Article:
Bristolatino’s Charlotte Crawford is currently on her year abroad in Chile and here she shares her thoughts on the current political crisis which has engulfed the South American nation.
When looking into Chile for my year abroad, I, like many others who decide to come here, was comforted by its ‘good’ reputation. “The safest country in Latin America”, “the most developed”: Chile is thought of as a mini Europe or USA, a place where foreigners can enjoy the amazing travel experiences this continent offers, without the discomfort of feeling like they’re in the third world.
The story on the inside, however, is quite different. Chile has the highest inequality in the OECD, and in the whole of Latin America. According to CEPAL, the Economic Commission for Latin America and the Caribbean, 26.5 percent of the entire country’s wealth is accounted for by one percent of the population. The minimum wage here is pitiful – the equivalent of around £1.64 – and unlike most ‘first world’ countries, the median salary of the country barely exceeds it. Despite this, living costs are incredibly high, and in absolute terms, never mind in proportion to what people earn. For me personally, shopping for food, toiletries and other essentials constitutes a considerably bigger outgoing than it did while I was living in Bristol.
However, it’s the transport costs, and the seemingly negligible hike of 30 pesos (£0.03) in metro fares, which lit the touch paper that kicked off all the unrest. Here in Santiago, a much higher proportion of people’s incomes goes on transport than in other first world cities. Metro fares account for between fifteen and twenty percent of the income of someone on the minimum wage, and for the poorest twenty percent of the country, more than thirty percent of their income goes on the underground.
If you walk down the street or take a look on social media, you will see amongst many other slogans, the words: “no son treinta pesos, son treinta años” (it’s not thirty pesos, it’s thirty years). It is the notion represented by this mantra that the media has failed to grasp, and which is crucial to understanding the Chilean situation.
The since-suspended metro price-hike was the straw that broke the camel’s back. The thirty pesos constitutes the tip of the ‘Chilean iceberg’, a now-famous image illustrating the extensive privatisation and austerity imposed as part of the neoliberal regime brought in when the country returned to democracy. Poor public healthcare, low-quality education and water privatisation are just a few of the system’s features. On top of that, corruption and tax evasion are rife in political circles; cheating politicians on huge salaries, amongst them a multi-billionaire president, make a mockery of the people they govern and their constant struggle simply to exist.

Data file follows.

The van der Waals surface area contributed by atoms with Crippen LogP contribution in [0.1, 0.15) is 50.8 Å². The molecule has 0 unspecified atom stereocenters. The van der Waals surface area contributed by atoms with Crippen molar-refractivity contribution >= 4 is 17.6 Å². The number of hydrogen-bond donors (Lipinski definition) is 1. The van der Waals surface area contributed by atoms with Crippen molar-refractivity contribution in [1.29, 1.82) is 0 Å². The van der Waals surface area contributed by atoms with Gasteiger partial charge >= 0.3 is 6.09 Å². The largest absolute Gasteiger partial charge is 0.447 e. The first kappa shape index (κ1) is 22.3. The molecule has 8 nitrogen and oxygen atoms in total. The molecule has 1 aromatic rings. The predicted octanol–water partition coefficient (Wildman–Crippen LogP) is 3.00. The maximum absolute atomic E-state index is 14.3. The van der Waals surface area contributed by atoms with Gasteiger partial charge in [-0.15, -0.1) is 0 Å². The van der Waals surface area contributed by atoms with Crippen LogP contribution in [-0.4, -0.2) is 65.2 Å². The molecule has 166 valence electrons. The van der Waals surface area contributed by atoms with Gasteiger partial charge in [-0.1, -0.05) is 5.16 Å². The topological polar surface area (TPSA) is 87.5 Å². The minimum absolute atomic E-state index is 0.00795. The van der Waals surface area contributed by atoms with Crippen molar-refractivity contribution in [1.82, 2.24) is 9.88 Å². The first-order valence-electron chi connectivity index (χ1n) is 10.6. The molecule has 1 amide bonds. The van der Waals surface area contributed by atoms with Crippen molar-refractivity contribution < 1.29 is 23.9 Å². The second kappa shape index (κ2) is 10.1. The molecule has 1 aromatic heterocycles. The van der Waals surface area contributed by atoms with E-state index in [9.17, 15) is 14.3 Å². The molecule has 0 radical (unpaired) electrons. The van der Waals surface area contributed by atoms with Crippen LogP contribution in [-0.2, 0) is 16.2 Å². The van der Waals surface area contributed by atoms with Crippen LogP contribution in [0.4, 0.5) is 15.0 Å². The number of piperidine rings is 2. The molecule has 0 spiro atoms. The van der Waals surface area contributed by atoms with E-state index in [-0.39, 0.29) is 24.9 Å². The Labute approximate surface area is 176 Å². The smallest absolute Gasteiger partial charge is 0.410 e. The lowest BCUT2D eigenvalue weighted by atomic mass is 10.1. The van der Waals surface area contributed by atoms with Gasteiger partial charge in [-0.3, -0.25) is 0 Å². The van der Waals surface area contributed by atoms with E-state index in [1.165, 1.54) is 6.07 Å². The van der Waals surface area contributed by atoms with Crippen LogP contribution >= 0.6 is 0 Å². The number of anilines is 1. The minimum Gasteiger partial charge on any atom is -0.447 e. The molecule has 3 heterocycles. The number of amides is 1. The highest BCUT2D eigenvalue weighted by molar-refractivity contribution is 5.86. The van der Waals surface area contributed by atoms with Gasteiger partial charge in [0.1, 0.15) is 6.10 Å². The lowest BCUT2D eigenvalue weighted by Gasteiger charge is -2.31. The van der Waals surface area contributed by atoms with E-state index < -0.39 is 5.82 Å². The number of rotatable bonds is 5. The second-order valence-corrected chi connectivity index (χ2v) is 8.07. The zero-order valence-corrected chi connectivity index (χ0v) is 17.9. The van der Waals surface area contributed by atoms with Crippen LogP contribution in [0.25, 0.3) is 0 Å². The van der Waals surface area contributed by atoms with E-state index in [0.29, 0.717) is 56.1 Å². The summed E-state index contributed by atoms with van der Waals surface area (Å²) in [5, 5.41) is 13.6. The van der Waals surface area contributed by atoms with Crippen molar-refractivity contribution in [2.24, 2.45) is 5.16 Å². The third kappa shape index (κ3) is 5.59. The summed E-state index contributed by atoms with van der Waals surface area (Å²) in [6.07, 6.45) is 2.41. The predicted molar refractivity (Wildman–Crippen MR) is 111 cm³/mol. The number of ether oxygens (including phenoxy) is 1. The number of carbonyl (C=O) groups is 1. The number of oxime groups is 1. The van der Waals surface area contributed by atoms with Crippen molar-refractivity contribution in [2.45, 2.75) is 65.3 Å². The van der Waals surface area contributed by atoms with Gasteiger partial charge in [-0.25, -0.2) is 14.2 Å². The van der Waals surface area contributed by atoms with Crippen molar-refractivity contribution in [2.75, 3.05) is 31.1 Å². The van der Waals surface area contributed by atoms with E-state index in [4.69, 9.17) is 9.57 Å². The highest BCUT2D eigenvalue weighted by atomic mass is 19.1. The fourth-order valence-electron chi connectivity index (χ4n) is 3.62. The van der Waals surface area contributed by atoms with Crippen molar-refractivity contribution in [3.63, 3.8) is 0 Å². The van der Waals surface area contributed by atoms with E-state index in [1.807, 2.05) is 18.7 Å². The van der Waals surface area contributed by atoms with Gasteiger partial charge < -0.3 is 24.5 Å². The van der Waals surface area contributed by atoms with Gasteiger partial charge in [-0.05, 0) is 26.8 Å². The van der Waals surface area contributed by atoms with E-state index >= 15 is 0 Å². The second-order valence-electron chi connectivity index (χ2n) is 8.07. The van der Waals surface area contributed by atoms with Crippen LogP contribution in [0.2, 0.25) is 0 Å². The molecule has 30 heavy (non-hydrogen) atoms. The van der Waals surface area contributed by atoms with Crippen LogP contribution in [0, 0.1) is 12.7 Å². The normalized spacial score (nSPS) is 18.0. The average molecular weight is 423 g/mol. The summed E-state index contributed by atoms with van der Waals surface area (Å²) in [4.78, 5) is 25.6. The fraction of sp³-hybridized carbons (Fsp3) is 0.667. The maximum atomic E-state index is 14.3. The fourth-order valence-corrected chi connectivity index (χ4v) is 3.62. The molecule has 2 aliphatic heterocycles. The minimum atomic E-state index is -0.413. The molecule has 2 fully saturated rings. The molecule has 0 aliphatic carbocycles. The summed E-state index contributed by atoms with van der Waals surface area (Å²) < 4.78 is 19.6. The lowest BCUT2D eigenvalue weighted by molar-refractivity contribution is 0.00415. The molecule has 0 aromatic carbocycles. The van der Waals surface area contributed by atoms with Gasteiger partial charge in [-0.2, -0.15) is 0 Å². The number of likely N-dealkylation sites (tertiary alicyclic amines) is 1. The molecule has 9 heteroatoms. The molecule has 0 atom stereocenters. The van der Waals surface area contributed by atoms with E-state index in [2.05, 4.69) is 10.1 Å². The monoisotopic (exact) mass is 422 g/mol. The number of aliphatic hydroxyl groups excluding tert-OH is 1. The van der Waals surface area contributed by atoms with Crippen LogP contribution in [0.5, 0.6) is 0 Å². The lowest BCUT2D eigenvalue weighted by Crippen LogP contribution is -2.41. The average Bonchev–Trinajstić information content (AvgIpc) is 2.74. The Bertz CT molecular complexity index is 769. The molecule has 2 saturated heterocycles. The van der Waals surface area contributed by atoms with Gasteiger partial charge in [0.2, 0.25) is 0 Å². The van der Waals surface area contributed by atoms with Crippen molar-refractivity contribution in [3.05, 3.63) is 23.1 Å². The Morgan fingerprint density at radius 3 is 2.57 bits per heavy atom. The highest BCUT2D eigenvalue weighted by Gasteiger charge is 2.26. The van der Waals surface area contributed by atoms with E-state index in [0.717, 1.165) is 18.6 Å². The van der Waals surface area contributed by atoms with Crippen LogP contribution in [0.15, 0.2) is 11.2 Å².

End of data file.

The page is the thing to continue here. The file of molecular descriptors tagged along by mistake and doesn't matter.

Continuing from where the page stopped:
Events began with fare-dodging in the metro, but things have now reached unprecedented levels, and there have been protests all around the country. Every day in Santiago people march through the streets and gather in large numbers in important locations around the city. The greatest march to date took place on Friday, 25th October and involved an incredible 1.2 million people. Metro stations have blazed, graffiti coats the walls of every building and piles of rubbish burn in the streets. A mix of shouting, car horns and cacerolazos constitutes a soundtrack to city life, as people bang on empty pots and pans outside and in their homes as an ongoing form of peaceful protest.
The actions of the carabineros (the police) and later the military have gone hand-in-hand with the protests right from the start, and have to a great extent determined their nature. Protests both peaceful and violent have been met with brutal violence from state forces, along with the consistently liberal use of tear gas and water cannons. The response of the police serves as a symbolic demonstration of a complete denial of citizens’ rights by the state. A 23-person death toll, a count of more than 1,300 injured, and frightening rumours of torture all present serious questions as to what democracy actually means here in Chile.
Meanwhile, the world’s media continues, for the most part, to spectacularly miss the point. Reports have focused heavily on arson and the looting of supermarkets, attributing such goings-on solely to an increase in transport fares. Protesters have been portrayed as little more than delinquents, errantly destroying cities and civil society for their fellow citizens and themselves. It has been said that the retraction of the fare increase and the military curfew ‘failed to quell unrest’, when the crucial fact is that those measures only gave the Chileans more reason to fight. What news outlets are consistently failing to discuss is how dire the situation needs to be for a population to be driven to bring its own country to its knees.
As things stand, it’s hard to know what the outcome of all of this will be. The idea of a return to normal civil life is attractive, but for the sake of the Chilean people it must only happen in the wake of the promise of serious reform, something Piñera seemingly cannot be relied upon to deliver. What is immensely inspiring about all of this though, is the conviction and solidarity displayed by so many of Chile’s people as they fight tirelessly for a quality of life and the protection of a government that I and the other internationals on the ground at this historical moment take for granted.
“No estamos en guerra,” they insist in response to the president’s inappropriate declaration that their country is at war.
Photo credits: Charlotte Crawford, Sébastien G.Mora